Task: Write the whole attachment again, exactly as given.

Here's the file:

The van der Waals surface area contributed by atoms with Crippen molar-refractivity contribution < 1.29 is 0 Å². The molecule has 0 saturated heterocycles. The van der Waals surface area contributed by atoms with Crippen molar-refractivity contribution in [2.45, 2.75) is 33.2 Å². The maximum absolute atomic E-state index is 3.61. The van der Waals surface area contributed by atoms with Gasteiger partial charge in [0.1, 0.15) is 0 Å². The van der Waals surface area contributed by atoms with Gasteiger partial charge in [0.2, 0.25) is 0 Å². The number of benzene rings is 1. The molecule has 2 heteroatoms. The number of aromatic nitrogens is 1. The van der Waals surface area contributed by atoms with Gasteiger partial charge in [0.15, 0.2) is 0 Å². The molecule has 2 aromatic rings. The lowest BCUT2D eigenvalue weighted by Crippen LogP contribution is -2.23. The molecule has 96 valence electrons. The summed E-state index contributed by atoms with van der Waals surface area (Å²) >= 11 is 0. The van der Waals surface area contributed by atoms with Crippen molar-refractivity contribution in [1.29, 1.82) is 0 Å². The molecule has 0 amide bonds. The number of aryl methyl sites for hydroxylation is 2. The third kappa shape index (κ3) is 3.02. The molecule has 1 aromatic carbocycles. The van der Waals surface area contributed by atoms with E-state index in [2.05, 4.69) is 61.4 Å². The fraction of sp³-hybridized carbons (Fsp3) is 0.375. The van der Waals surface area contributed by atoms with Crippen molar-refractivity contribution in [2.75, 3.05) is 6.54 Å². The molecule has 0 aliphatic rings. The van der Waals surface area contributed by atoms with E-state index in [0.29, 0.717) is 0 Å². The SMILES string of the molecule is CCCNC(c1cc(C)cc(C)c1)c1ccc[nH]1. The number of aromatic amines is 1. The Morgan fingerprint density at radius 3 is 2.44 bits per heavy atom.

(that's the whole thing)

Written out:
The van der Waals surface area contributed by atoms with Crippen molar-refractivity contribution < 1.29 is 0 Å². The molecule has 0 saturated heterocycles. The van der Waals surface area contributed by atoms with Crippen molar-refractivity contribution in [2.45, 2.75) is 33.2 Å². The maximum absolute atomic E-state index is 3.61. The van der Waals surface area contributed by atoms with Gasteiger partial charge in [0.1, 0.15) is 0 Å². The van der Waals surface area contributed by atoms with Gasteiger partial charge in [0.2, 0.25) is 0 Å². The number of benzene rings is 1. The molecule has 2 heteroatoms. The number of aromatic nitrogens is 1. The van der Waals surface area contributed by atoms with Gasteiger partial charge in [0.15, 0.2) is 0 Å². The molecule has 2 aromatic rings. The lowest BCUT2D eigenvalue weighted by Crippen LogP contribution is -2.23. The molecule has 96 valence electrons. The summed E-state index contributed by atoms with van der Waals surface area (Å²) >= 11 is 0. The van der Waals surface area contributed by atoms with Crippen molar-refractivity contribution in [1.29, 1.82) is 0 Å². The molecule has 0 amide bonds. The number of aryl methyl sites for hydroxylation is 2. The third kappa shape index (κ3) is 3.02. The molecule has 1 aromatic carbocycles. The van der Waals surface area contributed by atoms with E-state index in [2.05, 4.69) is 61.4 Å². The fraction of sp³-hybridized carbons (Fsp3) is 0.375. The van der Waals surface area contributed by atoms with Crippen molar-refractivity contribution in [2.75, 3.05) is 6.54 Å². The molecule has 0 aliphatic rings. The van der Waals surface area contributed by atoms with E-state index in [0.29, 0.717) is 0 Å². The SMILES string of the molecule is CCCNC(c1cc(C)cc(C)c1)c1ccc[nH]1. The number of aromatic amines is 1. The Morgan fingerprint density at radius 3 is 2.44 bits per heavy atom.